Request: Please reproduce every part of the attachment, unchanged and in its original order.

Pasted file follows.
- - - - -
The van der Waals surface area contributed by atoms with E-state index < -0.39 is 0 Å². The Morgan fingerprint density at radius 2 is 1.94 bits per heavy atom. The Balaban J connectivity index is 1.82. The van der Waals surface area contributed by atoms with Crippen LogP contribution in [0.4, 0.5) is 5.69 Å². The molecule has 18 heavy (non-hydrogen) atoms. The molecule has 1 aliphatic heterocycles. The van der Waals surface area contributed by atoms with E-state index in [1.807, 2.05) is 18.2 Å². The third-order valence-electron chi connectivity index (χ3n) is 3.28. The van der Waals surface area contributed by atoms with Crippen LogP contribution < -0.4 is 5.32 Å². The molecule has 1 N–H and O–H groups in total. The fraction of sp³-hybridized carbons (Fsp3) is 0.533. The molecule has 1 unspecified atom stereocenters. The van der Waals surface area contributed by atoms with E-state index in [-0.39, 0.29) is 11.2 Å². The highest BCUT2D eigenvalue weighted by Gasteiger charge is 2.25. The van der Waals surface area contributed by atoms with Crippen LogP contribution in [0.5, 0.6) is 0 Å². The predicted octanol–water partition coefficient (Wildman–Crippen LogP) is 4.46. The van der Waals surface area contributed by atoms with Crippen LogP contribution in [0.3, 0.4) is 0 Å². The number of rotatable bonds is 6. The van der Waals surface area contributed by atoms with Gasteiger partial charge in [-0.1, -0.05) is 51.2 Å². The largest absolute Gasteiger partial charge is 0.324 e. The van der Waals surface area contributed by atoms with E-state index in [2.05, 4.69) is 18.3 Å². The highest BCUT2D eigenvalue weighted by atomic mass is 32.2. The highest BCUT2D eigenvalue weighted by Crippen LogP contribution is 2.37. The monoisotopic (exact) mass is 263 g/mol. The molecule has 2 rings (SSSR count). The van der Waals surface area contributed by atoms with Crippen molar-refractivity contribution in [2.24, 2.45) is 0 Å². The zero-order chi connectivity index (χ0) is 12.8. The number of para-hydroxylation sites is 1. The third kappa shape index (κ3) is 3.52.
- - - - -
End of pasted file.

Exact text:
The van der Waals surface area contributed by atoms with E-state index < -0.39 is 0 Å². The Morgan fingerprint density at radius 2 is 1.94 bits per heavy atom. The Balaban J connectivity index is 1.82. The van der Waals surface area contributed by atoms with Crippen LogP contribution in [0.4, 0.5) is 5.69 Å². The molecule has 18 heavy (non-hydrogen) atoms. The molecule has 1 aliphatic heterocycles. The van der Waals surface area contributed by atoms with E-state index in [1.807, 2.05) is 18.2 Å². The third-order valence-electron chi connectivity index (χ3n) is 3.28. The van der Waals surface area contributed by atoms with Crippen LogP contribution < -0.4 is 5.32 Å². The molecule has 1 N–H and O–H groups in total. The fraction of sp³-hybridized carbons (Fsp3) is 0.533. The molecule has 1 unspecified atom stereocenters. The van der Waals surface area contributed by atoms with E-state index in [-0.39, 0.29) is 11.2 Å². The highest BCUT2D eigenvalue weighted by Gasteiger charge is 2.25. The van der Waals surface area contributed by atoms with Crippen LogP contribution in [0.5, 0.6) is 0 Å². The predicted octanol–water partition coefficient (Wildman–Crippen LogP) is 4.46. The van der Waals surface area contributed by atoms with Crippen LogP contribution in [0.3, 0.4) is 0 Å². The number of rotatable bonds is 6. The van der Waals surface area contributed by atoms with Gasteiger partial charge in [-0.1, -0.05) is 51.2 Å². The largest absolute Gasteiger partial charge is 0.324 e. The van der Waals surface area contributed by atoms with E-state index in [2.05, 4.69) is 18.3 Å². The highest BCUT2D eigenvalue weighted by atomic mass is 32.2. The highest BCUT2D eigenvalue weighted by Crippen LogP contribution is 2.37. The monoisotopic (exact) mass is 263 g/mol. The molecule has 2 rings (SSSR count). The van der Waals surface area contributed by atoms with Crippen molar-refractivity contribution in [2.24, 2.45) is 0 Å². The zero-order chi connectivity index (χ0) is 12.8. The number of para-hydroxylation sites is 1. The third kappa shape index (κ3) is 3.52.